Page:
Figuring out what is driving many allergy-like responses takes some digging. Symptoms may overlap. Sometimes one problem triggers another. And even when a condition besides an allergy is found, the question may remain: Are allergies still part of the equation?

For instance, rhinitis, an inflammation of the nasal lining, can be allergic. But it can also be nonallergic, where patients are sensitive to environmental irritants such as chemical fumes and cigarette smoke. Both types can cause runny nose, congestion, decreased sense of smell, headache and facial pressure.

Rhinitis? Sinusitis?

“We tease out disease states by looking at differences in symptoms. With allergies, patients might have watery eyes and sneezing,” Hall said.

“With sinusitis, there may be fever, facial pain or cloudy nasal drainage. If these symptoms last longer than 10 days, or improve and then worsen in that time, this could suggest something other than allergy, such as sinusitis,” she said, explaining that sinus infections could be secondary to allergic or nonallergic rhinitis. The nasal cavity swells, as do the sinus passages, which open into the cavity. They can’t drain, leading to infection.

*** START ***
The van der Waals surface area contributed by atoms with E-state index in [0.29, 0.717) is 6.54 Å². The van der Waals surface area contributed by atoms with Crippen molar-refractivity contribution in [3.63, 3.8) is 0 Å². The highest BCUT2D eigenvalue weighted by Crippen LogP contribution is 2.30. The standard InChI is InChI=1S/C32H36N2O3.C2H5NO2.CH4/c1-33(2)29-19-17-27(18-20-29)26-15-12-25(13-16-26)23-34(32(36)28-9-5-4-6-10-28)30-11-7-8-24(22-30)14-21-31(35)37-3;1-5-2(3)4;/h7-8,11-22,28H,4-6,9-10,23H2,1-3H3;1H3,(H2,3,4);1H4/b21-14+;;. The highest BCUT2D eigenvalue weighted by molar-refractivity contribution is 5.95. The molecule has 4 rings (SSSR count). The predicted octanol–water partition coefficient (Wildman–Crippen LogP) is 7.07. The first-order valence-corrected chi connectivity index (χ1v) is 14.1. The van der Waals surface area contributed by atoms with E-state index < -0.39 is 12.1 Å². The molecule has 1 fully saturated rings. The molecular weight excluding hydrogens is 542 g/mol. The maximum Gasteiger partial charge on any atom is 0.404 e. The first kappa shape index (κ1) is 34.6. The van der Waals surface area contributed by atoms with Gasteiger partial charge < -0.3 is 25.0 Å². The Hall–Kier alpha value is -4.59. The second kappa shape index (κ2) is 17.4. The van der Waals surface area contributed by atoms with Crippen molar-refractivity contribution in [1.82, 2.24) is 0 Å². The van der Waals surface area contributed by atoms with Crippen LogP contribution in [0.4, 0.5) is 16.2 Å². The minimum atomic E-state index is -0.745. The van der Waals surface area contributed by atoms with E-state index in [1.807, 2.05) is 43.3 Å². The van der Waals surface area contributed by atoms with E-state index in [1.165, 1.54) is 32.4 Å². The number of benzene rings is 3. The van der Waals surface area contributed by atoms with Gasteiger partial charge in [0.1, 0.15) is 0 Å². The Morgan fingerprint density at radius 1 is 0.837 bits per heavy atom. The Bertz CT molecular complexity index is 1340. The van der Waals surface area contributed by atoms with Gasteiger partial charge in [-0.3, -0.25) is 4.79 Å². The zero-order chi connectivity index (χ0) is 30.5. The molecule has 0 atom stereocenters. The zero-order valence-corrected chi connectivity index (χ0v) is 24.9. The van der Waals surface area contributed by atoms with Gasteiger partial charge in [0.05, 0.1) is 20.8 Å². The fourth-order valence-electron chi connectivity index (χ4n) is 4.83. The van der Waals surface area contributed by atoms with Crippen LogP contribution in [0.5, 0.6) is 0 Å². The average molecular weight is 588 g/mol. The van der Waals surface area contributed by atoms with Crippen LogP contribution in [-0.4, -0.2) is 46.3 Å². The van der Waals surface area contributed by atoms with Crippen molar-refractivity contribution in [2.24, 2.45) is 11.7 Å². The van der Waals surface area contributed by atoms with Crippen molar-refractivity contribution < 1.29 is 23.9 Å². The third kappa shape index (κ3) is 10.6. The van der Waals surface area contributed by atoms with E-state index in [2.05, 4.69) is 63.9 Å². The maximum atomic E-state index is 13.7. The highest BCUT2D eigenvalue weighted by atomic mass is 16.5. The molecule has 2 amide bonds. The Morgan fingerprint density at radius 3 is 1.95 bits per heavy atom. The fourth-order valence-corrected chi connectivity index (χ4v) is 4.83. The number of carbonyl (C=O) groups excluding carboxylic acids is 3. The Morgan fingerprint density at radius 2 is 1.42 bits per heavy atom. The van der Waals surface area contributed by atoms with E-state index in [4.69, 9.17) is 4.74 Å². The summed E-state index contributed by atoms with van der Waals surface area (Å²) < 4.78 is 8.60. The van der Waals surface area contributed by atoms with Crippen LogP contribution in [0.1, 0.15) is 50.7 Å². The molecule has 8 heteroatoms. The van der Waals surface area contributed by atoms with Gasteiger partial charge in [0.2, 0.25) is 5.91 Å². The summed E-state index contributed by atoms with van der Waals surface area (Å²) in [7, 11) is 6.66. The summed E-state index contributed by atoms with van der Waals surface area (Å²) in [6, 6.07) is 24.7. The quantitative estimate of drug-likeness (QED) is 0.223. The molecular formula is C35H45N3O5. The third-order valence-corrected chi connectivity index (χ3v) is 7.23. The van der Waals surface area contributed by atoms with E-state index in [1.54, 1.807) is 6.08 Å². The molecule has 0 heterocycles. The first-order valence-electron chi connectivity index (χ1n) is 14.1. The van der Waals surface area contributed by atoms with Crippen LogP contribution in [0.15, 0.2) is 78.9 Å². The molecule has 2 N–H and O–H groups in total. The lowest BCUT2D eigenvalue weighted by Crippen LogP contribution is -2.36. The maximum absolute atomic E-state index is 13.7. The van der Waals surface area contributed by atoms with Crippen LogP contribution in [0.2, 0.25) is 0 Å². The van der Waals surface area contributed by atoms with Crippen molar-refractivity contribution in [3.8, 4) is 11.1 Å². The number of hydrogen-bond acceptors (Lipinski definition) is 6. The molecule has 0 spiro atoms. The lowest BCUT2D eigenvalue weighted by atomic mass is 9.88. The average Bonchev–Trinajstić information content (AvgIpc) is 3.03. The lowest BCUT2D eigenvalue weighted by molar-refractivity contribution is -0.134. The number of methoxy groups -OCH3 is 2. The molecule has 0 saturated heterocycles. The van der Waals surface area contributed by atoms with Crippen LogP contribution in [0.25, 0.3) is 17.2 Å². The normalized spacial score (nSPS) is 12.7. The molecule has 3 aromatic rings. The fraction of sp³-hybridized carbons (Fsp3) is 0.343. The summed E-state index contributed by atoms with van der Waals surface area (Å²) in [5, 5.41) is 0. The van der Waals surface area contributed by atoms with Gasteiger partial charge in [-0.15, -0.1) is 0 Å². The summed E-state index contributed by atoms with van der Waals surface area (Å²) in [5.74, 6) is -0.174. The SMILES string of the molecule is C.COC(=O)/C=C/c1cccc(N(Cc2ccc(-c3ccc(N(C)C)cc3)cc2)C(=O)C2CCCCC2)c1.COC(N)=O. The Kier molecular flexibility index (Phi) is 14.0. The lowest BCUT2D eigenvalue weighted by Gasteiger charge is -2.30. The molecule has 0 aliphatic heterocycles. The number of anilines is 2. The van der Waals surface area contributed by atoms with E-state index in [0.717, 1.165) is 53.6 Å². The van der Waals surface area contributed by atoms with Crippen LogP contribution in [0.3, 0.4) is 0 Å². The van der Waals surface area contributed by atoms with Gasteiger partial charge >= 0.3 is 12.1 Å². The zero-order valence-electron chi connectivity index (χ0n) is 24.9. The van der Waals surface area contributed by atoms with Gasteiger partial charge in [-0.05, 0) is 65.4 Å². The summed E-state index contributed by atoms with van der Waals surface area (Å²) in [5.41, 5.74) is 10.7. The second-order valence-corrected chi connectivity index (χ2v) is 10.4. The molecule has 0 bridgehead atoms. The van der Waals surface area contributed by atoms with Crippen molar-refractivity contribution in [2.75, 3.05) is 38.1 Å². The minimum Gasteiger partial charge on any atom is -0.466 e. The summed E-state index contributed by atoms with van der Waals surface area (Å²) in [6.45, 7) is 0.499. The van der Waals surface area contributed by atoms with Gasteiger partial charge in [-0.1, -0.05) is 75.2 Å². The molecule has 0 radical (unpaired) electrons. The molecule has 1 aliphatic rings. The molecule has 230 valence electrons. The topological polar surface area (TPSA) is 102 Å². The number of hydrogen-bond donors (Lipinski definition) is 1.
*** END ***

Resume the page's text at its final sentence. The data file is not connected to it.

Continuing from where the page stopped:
Many patients have complaints suggestive of abnormal physical structures, such as persistent congestion on one side of the nose, or congestion following a trauma. So the investigation typically starts with rhinoscopy or a CT scan.

“With rhinoscopy, we place a pencil-size instrument into the nasal passage to view the nasal cavity. It happens in the office in a few minutes,” Hall said. The test may reveal a deviated septum (cartilage that divides the nostrils). Or obstructions caused by bones on the side of the nose or by nasal polyps.

A CT scan of the sinus cavity may uncover abnormalities such as underdeveloped sinuses or blocked sinus openings.

The good news is that surgery typically corrects these anatomical problems. Unless there is allergy, too, it’s usually the end of the back-and-forth trips to the pharmacy and doctors’ offices.

Chronic dry eye, perhaps?

While Jonathan Solomon specializes in eye diseases, he sees so many people who may have allergies that he also tests for them at his offices in Greenbelt, Bowie and Tysons Corner.

More than half of his patients learn they have more than one problem, with chronic dry eye disease sometimes among them.

“Chronic dry eye is an inflammatory disorder where there is less tear production, which diminishes lubrication on the surface of the eye. It can affect anyone but is especially common in older adults, as well as women due to hormonal changes,” Solomon said.

Both chronic dry eye and allergy produce redness and tearing, because the body’s response to irritants, including dryness, is to signal the tear gland to produce fluid to flush the irritant.